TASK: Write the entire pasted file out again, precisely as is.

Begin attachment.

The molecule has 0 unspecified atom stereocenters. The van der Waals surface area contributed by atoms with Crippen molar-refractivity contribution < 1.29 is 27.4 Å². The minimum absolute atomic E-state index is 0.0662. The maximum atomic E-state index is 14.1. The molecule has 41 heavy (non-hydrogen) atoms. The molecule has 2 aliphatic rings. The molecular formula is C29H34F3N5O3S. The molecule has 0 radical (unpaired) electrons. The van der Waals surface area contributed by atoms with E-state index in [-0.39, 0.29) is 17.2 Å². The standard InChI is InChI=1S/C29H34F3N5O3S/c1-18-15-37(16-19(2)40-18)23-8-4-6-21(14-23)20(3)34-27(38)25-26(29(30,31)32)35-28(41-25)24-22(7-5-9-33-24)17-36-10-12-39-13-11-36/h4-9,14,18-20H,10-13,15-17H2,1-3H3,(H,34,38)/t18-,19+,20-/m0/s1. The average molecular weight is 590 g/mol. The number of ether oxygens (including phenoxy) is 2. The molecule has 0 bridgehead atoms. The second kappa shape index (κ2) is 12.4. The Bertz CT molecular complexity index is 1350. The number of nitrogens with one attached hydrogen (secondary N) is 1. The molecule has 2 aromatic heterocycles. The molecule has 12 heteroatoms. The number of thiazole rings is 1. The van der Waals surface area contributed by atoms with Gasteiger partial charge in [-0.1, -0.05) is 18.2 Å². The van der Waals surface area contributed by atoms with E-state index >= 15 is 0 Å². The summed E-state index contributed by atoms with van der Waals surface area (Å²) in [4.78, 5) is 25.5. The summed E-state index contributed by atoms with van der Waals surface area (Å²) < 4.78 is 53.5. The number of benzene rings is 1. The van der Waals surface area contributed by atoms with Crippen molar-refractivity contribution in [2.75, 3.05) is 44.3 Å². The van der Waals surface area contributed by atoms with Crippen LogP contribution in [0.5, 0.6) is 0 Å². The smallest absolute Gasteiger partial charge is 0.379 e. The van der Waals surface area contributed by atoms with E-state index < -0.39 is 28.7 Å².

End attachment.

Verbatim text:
The molecule has 0 unspecified atom stereocenters. The van der Waals surface area contributed by atoms with Crippen molar-refractivity contribution < 1.29 is 27.4 Å². The minimum absolute atomic E-state index is 0.0662. The maximum atomic E-state index is 14.1. The molecule has 41 heavy (non-hydrogen) atoms. The molecule has 2 aliphatic rings. The molecular formula is C29H34F3N5O3S. The molecule has 0 radical (unpaired) electrons. The van der Waals surface area contributed by atoms with E-state index in [-0.39, 0.29) is 17.2 Å². The standard InChI is InChI=1S/C29H34F3N5O3S/c1-18-15-37(16-19(2)40-18)23-8-4-6-21(14-23)20(3)34-27(38)25-26(29(30,31)32)35-28(41-25)24-22(7-5-9-33-24)17-36-10-12-39-13-11-36/h4-9,14,18-20H,10-13,15-17H2,1-3H3,(H,34,38)/t18-,19+,20-/m0/s1. The average molecular weight is 590 g/mol. The number of ether oxygens (including phenoxy) is 2. The molecule has 0 bridgehead atoms. The second kappa shape index (κ2) is 12.4. The Bertz CT molecular complexity index is 1350. The number of nitrogens with one attached hydrogen (secondary N) is 1. The molecule has 2 aromatic heterocycles. The molecule has 12 heteroatoms. The number of thiazole rings is 1. The van der Waals surface area contributed by atoms with Gasteiger partial charge in [-0.1, -0.05) is 18.2 Å². The van der Waals surface area contributed by atoms with E-state index >= 15 is 0 Å². The summed E-state index contributed by atoms with van der Waals surface area (Å²) in [4.78, 5) is 25.5. The summed E-state index contributed by atoms with van der Waals surface area (Å²) < 4.78 is 53.5. The number of benzene rings is 1. The van der Waals surface area contributed by atoms with Crippen molar-refractivity contribution in [2.75, 3.05) is 44.3 Å². The van der Waals surface area contributed by atoms with Crippen LogP contribution in [0.5, 0.6) is 0 Å². The smallest absolute Gasteiger partial charge is 0.379 e. The van der Waals surface area contributed by atoms with E-state index < -0.39 is 28.7 Å².